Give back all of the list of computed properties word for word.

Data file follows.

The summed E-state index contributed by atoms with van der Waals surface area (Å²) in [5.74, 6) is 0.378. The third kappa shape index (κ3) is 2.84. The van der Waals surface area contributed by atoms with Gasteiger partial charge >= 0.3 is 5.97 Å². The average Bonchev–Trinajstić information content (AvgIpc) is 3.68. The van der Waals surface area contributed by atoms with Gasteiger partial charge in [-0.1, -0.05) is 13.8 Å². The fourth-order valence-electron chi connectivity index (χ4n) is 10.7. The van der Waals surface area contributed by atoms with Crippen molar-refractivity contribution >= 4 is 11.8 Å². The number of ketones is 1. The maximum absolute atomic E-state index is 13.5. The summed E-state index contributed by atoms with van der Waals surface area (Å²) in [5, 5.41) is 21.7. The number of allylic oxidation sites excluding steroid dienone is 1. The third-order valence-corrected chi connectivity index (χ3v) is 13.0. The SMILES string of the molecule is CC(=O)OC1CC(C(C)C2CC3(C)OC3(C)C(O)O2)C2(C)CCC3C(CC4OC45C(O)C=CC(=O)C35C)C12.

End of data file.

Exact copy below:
The summed E-state index contributed by atoms with van der Waals surface area (Å²) in [5.74, 6) is 0.378. The third kappa shape index (κ3) is 2.84. The van der Waals surface area contributed by atoms with Gasteiger partial charge >= 0.3 is 5.97 Å². The average Bonchev–Trinajstić information content (AvgIpc) is 3.68. The van der Waals surface area contributed by atoms with Gasteiger partial charge in [-0.1, -0.05) is 13.8 Å². The fourth-order valence-electron chi connectivity index (χ4n) is 10.7. The van der Waals surface area contributed by atoms with Crippen molar-refractivity contribution >= 4 is 11.8 Å². The number of ketones is 1. The maximum absolute atomic E-state index is 13.5. The summed E-state index contributed by atoms with van der Waals surface area (Å²) in [5, 5.41) is 21.7. The number of allylic oxidation sites excluding steroid dienone is 1. The third-order valence-corrected chi connectivity index (χ3v) is 13.0. The SMILES string of the molecule is CC(=O)OC1CC(C(C)C2CC3(C)OC3(C)C(O)O2)C2(C)CCC3C(CC4OC45C(O)C=CC(=O)C35C)C12.